Voting restriction laws disenfranchise young voters

by Mike Heral

It’s Election Day and a line of Americans snakes through a musty auditorium, anxious to decide the direction of the nation. Suddenly, a police squad marches in. They’re dressed in riot gear from head to toe with reflective visors protecting their identities from the nation they’ve sworn to serve. They fan out and snatch voters, herding them into awaiting cattle trucks. The apprehended citizens all have one thing in common: they are old. They’ll never be seen again.

This scenario could be a scene from George Orwell’s “1984,” but the seeds of dystopia are surely being sown in present-day America, with 16 states using divisive templates forged in Florida, Ohio and Pennsylvania.

Florida isn’t a stranger to voting roll shenanigans. It was the decisive vote in the 2000 general election pitting George W. Bush against Al Gore. A subsequent study by The Washington Post revealed ballots favoring Gore were discarded three-to-one against those voting for Bush. Continuing its voter engineering, Florida targeted 2,700 minorities as non-citizens, when only 40 were non-citizens. Only lawsuits and resignations stand in the way of more purges.

However, states don’t currently have to depend on unreliable post- vote tampering to alter the course of an election. Instead, they are increasingly relying on laws aimed at filtering who gets to vote and who doesn’t. On Aug. 15, Pennsylvania’s Commonwealth Court ruled voters must present valid government-issued photo identification to cast a ballot. And in Ohio, the GOP-domi- nated legislature shortened the time frame for early voting, except for the military. One cynically wonders if it’s because soldiers and sailors tend to vote Republican.

Voter suppression angered author George R. R. Martin enough to exclaim, “The people behind these efforts at disenfranchising large groups of voters … are not Republicans, since clearly they have scant regard for our republic or its values. They are oligarchs and racists clad in the skins of dead elephants.”

Make no mistake, voter suppression is aimed at you. U.S. Census voting data revealed a positive participation trend among college-age voters, rising from 40 percent in 2000 to 51 percent in 2008. No other age group increased as radically. The young are largely credited as being one of two demographics that propelled President Barack Obama into the White House. The opposition is singularly focused on making it as difficult as possible for that same generation to vote. The people behind these laws can’t abide another 2008. And they are winning.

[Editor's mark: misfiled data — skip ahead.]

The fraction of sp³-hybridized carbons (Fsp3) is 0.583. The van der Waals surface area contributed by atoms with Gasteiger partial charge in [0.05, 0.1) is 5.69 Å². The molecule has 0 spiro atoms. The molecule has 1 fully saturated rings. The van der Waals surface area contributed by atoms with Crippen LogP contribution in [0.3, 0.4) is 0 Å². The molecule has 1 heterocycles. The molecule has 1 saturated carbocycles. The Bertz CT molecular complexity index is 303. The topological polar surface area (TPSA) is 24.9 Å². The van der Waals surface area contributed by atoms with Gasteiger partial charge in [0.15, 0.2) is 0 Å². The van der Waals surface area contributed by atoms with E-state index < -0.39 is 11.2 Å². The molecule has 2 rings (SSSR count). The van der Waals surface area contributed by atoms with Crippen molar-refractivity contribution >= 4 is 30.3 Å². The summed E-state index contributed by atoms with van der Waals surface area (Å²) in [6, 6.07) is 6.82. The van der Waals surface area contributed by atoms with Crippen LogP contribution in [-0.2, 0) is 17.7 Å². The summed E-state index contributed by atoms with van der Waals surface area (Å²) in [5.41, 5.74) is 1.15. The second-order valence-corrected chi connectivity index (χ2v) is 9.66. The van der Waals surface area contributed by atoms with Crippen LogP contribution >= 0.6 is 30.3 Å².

A May 1 – July 10 Gallup Poll revealed young adult voting is expected to lag 20 percentage points behind the national average. That is significantly worse than in 2008 where energized young voters faced only a seven per- centage point gap in voter participa- tion. Obama will lose if young adults waves for California’s 2008 and 2010 elections, because it featured referen- dums on gay marriage and marijuana legalization. The facts show why both initiatives lost. During the 2008 general elections only 59 percent of eligible Californians voted. That number dropped to 44 percent in 2010. Young adults are the least represented of all age groups; therefore, their absence paved the way for defeat.

In Dr. Seuss’ “The Lorax,” the titular character poetically sums up the problem with apathy, “Unless someone like you cares a whole awful lot, nothing is going to get better. It’s not.” A free society requires unrestricted access to ballots. The growing fervor toward voter suppression leads to the election of candidates looking out for the privileged few. Too many men and women your age have sacrificed their lives defending this country for voter suppression to become emblematic of America.

You have a responsibility to be vigilant of politicians who attempt to subvert your right to vote. Hold them accountable at the very place they don’t want to let you in. Imagine what the world would be like if you increased your commitment to vote. Would sustainability be the order of the day? Would college debt be a minor annoyance instead of a choke-hold? Would voting via the Internet be more than just a wistful notion?

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